Assets Received From Another Firm

Assets Transferred Between IB Accounts

Assets Delivered Out To Another Firm

 

Covered/Non-Covered Securities

Covered Securities > Assets that US firms will report cost basis to the Internal Revenue Service (IRS) on Form 1099.  Taxpayers will use the reported data with their tax filing. 

Non-Covered Securities > Assets that US firms may report cost basis to the IRS.  Taxpayers will report cost basis to the IRS.

 

Assets Received From Another Firm

 By law, Firms that transfer customer assets to another financial institution must also deliver cost basis information to the new firm within 15 days of the asset delivery.  

The cost basis data may not automatically transfer into IB LLC.  If the delivering firm knows the lots to be “Non-Covered,” then firms are not required to send any cost basis.
 
  • When can I expect my Cost Basis to update after the transfer of a “Covered Security”?  

If the delivering firm participates in the Cost Basis Reporting Service (CBRS), then IB LLC usually receives the data within 10 business days after the assets post to an IB account.

  • When can I expect my Cost Basis to update after the transfer of a “Non-Covered Security”?
Your account may not reflect an updated cost basis. The Activity Statements will display a unit price as of the closing price on the asset transfer date.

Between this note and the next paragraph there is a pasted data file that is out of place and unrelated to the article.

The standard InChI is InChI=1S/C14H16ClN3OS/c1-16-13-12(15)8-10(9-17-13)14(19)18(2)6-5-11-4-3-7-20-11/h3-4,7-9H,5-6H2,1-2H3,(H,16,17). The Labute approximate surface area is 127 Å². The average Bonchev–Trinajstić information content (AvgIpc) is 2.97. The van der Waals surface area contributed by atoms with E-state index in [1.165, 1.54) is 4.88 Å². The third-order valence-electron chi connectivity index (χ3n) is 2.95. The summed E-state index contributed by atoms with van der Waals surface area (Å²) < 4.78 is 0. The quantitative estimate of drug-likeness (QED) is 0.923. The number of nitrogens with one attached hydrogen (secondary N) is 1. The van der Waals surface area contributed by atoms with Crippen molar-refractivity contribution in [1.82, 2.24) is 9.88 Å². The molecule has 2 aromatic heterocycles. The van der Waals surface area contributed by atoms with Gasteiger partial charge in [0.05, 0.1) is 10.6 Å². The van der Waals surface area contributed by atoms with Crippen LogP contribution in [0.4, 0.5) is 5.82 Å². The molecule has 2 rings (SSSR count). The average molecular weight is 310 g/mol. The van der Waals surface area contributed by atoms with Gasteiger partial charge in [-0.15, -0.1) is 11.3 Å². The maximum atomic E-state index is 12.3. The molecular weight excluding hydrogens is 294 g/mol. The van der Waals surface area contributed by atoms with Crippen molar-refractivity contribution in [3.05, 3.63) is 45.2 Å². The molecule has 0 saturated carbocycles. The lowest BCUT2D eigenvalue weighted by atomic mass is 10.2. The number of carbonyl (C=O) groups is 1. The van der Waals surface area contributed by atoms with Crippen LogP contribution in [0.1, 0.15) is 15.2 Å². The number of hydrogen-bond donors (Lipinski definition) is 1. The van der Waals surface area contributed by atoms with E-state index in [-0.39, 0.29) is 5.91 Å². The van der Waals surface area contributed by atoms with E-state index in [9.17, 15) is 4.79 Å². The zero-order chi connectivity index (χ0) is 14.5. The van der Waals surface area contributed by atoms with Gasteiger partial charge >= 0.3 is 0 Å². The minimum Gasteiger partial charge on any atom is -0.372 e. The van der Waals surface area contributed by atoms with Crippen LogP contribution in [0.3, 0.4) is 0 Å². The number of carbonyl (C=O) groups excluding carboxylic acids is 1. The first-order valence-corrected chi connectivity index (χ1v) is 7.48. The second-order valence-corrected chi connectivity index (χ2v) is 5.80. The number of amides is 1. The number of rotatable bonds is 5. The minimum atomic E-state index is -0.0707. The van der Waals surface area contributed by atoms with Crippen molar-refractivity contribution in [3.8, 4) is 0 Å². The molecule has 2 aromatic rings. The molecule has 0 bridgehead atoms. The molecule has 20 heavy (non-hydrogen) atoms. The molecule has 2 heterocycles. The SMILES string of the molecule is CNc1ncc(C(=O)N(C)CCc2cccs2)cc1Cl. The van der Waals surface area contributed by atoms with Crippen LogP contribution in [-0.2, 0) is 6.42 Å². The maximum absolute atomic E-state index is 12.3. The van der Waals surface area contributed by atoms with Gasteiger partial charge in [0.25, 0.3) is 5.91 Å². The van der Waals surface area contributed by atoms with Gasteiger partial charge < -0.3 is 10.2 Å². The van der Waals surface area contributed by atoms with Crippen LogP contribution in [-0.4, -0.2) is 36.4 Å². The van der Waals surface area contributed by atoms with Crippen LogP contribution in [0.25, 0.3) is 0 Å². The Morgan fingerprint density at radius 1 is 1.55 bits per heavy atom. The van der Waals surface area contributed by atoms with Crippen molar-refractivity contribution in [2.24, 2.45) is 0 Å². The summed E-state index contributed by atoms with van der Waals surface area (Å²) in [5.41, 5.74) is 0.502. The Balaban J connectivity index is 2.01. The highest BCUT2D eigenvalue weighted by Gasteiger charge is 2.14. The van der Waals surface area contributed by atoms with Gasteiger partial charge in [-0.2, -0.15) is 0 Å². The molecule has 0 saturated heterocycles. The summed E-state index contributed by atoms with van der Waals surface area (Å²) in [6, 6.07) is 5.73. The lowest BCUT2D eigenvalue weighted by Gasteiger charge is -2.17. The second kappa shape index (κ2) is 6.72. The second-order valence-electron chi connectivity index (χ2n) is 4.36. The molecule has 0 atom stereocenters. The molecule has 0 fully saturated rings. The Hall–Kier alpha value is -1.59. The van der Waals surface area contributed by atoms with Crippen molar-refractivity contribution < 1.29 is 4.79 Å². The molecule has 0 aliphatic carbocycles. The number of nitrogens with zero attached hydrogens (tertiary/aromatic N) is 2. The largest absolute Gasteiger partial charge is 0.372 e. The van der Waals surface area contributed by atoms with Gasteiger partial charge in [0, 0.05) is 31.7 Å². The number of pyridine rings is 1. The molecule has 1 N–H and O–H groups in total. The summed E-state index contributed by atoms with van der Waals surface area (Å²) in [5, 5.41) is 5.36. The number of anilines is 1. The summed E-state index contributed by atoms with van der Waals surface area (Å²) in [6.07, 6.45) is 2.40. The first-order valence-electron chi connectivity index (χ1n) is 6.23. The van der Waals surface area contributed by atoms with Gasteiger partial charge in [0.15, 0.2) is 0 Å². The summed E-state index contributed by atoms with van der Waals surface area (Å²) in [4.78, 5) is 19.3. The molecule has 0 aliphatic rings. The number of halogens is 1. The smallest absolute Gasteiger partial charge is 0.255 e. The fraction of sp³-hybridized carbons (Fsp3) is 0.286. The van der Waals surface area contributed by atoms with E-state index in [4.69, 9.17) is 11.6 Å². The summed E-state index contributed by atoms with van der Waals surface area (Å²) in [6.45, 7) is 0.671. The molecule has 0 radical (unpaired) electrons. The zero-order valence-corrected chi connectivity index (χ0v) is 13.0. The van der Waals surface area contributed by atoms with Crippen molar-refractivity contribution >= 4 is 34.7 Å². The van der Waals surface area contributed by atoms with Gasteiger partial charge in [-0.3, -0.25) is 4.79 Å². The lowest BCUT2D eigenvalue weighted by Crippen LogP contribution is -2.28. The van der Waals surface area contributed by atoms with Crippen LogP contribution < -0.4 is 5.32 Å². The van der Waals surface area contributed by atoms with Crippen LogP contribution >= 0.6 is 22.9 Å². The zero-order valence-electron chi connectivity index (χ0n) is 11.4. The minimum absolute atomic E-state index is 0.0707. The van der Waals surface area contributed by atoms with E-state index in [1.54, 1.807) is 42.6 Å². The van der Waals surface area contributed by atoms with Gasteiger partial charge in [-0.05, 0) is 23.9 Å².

When the delivering firm fails to send cost basis data, then the transferred assets are considered uncovered for the purposes of the Emergency Economic Stabilization Act of 2008. IB will flag the assets as Non-Covered and will not include the cost basis data on any tax forms or reports. 
  • What are your options when the other firm does not send any cost basis data to IB LLC?
For a “Covered Security,” clients should contact the delivering firm and request transmission of the cost basis directly to IB LLC. The other firm must send the information directly to IB.
 
For a “Non-Covered Security,” clients should retain the original cost basis for their records and consult their tax advisor. IB will flag the asset as non-covered and will NOT report cost basis information to the IRS.  Clients will remain responsible to report non-covered security transactions with the correct cost basis to the IRS.
  • Can clients send cost basis information to IB for their transferred securities?
No, regulations prohibit IB from form accepting customer-furnished cost basis data on covered securities for US persons and entities. 
 
 

Assets Transferred Between IB Accounts

Cost basis information will follow internal account-to-account transfers at IB and other movements of securities with like-titled accounts.
 
 

Assets Delivered Out To Another Firm

By default, IB delivers cost basis information to other firms with all outgoing asset transfers electronically via the Cost Basis Reporting Service (CBRS).  IB does not send paper Cost Basis Transfer Statements.

 

 

For information about when all tax forms are made available, go to our Tax Information and Reporting page, then click the Reports & Dates tab.